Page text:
Asset Allocation Over the Life Cycle: How Much do Taxes Matter?

Marcel Fischer, Holger Kraft, Claus Munk

Publikation: Bidrag til tidsskriftTidsskriftartikelForskningpeer review

Abstrakt

We study the welfare effect of tax-optimizing portfolio decisions in a life cycle model with unspanned labor income and realization-based capital gain taxation. For realistic parameterizations of our model, certainty equivalent welfare gains from fully tax-optimized portfolio decisions are less than 2% of present financial wealth and lifetime income compared to a heuristic portfolio policy ignoring the taxation of profits (capital gains, interest and dividend payments). Compared to a heuristic portfolio policy that only ignores the realization-based feature of capital gain taxation and instead assumes mark-to-market taxation, these gains are less than 0.5%. That is, our work provides a justification for ignoring taxes in life cycle portfolio choice problems - a wide-spread assumption in that literature. However, if capital gains are forgiven at death (as in the U.S.), investors with strong bequest motives face substantial welfare costs when not tax-optimizing their portfolio decisions towards the end of the life cycle.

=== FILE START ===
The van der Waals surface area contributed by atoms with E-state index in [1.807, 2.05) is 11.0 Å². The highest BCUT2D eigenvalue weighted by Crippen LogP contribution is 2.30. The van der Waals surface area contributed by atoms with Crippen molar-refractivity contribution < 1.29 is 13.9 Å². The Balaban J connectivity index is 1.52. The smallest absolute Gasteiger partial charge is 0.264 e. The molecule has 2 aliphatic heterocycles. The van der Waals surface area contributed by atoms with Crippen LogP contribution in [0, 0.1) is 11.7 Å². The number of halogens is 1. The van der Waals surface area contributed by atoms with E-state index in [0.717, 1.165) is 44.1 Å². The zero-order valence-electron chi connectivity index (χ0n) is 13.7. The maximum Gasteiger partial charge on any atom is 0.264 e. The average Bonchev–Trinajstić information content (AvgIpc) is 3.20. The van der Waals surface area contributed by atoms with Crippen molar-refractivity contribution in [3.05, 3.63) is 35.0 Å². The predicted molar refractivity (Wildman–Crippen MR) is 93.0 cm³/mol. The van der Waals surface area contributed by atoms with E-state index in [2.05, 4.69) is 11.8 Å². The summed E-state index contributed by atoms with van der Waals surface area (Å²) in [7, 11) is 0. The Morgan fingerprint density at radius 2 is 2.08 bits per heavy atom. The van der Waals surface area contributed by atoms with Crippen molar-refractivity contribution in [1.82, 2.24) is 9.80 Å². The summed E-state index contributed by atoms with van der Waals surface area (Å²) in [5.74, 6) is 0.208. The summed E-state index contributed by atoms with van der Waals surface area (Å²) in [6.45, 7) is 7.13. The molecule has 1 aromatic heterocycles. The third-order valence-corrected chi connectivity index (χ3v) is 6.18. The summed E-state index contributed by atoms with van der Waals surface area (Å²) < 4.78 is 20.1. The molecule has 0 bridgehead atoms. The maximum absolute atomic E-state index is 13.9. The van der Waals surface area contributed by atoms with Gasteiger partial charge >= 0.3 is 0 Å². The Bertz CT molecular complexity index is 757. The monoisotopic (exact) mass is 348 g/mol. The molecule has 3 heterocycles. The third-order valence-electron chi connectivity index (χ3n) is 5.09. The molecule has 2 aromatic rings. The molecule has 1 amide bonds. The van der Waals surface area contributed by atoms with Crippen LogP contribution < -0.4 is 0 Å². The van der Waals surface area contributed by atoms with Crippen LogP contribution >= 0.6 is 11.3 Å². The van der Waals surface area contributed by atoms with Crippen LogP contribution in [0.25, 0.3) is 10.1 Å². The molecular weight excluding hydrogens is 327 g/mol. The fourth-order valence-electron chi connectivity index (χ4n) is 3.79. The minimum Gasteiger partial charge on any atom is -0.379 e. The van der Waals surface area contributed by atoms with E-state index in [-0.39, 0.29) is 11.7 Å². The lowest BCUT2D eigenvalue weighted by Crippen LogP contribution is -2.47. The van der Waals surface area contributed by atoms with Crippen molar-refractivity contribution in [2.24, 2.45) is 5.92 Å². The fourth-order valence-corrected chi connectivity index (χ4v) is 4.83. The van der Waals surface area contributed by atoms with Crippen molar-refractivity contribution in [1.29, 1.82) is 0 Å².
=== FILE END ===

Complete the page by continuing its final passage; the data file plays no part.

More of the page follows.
OriginalsprogEngelsk
TidsskriftJournal of Economic Dynamics and Control
Vol/bind37
Udgave nummer11
Sider (fra-til)2217-2240
ISSN0165-1889
DOI
StatusUdgivet - nov. 2013

Emneord

  • Portfolio choice
  • Life cycle asset allocation
  • Taxation
  • Unspanned labor income

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